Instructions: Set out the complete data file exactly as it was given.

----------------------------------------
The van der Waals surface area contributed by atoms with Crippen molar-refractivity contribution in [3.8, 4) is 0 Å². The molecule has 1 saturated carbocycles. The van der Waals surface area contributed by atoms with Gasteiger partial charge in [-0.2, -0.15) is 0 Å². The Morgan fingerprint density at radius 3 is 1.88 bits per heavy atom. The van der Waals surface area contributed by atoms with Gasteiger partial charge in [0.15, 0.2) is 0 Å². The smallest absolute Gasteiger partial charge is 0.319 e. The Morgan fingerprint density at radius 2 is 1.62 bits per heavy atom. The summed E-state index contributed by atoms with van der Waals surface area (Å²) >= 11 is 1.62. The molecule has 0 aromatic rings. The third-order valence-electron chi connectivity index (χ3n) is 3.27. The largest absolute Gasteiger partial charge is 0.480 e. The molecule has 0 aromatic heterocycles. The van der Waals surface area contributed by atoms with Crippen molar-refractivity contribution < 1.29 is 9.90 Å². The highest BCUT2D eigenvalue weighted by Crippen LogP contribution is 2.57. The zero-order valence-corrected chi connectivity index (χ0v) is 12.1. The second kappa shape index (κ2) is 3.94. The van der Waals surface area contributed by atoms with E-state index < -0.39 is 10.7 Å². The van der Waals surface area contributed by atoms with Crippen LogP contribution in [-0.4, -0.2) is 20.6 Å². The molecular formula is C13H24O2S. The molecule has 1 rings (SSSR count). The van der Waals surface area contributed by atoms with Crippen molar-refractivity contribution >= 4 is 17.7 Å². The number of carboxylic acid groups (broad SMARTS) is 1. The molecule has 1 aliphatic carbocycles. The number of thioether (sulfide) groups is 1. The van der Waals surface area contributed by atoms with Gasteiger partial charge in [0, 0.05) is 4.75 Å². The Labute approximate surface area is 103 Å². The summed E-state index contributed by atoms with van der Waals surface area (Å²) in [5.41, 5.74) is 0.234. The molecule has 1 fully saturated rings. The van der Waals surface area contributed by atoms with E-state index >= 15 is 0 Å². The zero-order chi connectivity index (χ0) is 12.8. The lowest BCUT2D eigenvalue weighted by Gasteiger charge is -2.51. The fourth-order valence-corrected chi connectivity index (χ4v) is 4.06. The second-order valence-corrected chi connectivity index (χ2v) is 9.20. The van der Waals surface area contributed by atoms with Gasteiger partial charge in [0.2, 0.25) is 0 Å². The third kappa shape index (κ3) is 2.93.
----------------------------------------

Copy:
The van der Waals surface area contributed by atoms with Crippen molar-refractivity contribution in [3.8, 4) is 0 Å². The molecule has 1 saturated carbocycles. The van der Waals surface area contributed by atoms with Gasteiger partial charge in [-0.2, -0.15) is 0 Å². The Morgan fingerprint density at radius 3 is 1.88 bits per heavy atom. The van der Waals surface area contributed by atoms with Gasteiger partial charge in [0.15, 0.2) is 0 Å². The smallest absolute Gasteiger partial charge is 0.319 e. The Morgan fingerprint density at radius 2 is 1.62 bits per heavy atom. The summed E-state index contributed by atoms with van der Waals surface area (Å²) >= 11 is 1.62. The molecule has 0 aromatic rings. The third-order valence-electron chi connectivity index (χ3n) is 3.27. The largest absolute Gasteiger partial charge is 0.480 e. The molecule has 0 aromatic heterocycles. The van der Waals surface area contributed by atoms with Crippen molar-refractivity contribution < 1.29 is 9.90 Å². The highest BCUT2D eigenvalue weighted by Crippen LogP contribution is 2.57. The zero-order valence-corrected chi connectivity index (χ0v) is 12.1. The second kappa shape index (κ2) is 3.94. The van der Waals surface area contributed by atoms with E-state index < -0.39 is 10.7 Å². The van der Waals surface area contributed by atoms with Crippen LogP contribution in [-0.4, -0.2) is 20.6 Å². The molecular formula is C13H24O2S. The molecule has 1 rings (SSSR count). The van der Waals surface area contributed by atoms with Crippen molar-refractivity contribution >= 4 is 17.7 Å². The number of carboxylic acid groups (broad SMARTS) is 1. The molecule has 1 aliphatic carbocycles. The number of thioether (sulfide) groups is 1. The van der Waals surface area contributed by atoms with Gasteiger partial charge in [0, 0.05) is 4.75 Å². The Labute approximate surface area is 103 Å². The summed E-state index contributed by atoms with van der Waals surface area (Å²) in [5.41, 5.74) is 0.234. The molecule has 1 fully saturated rings. The van der Waals surface area contributed by atoms with E-state index >= 15 is 0 Å². The zero-order chi connectivity index (χ0) is 12.8. The lowest BCUT2D eigenvalue weighted by Gasteiger charge is -2.51. The fourth-order valence-corrected chi connectivity index (χ4v) is 4.06. The second-order valence-corrected chi connectivity index (χ2v) is 9.20. The van der Waals surface area contributed by atoms with Gasteiger partial charge in [0.2, 0.25) is 0 Å². The third kappa shape index (κ3) is 2.93.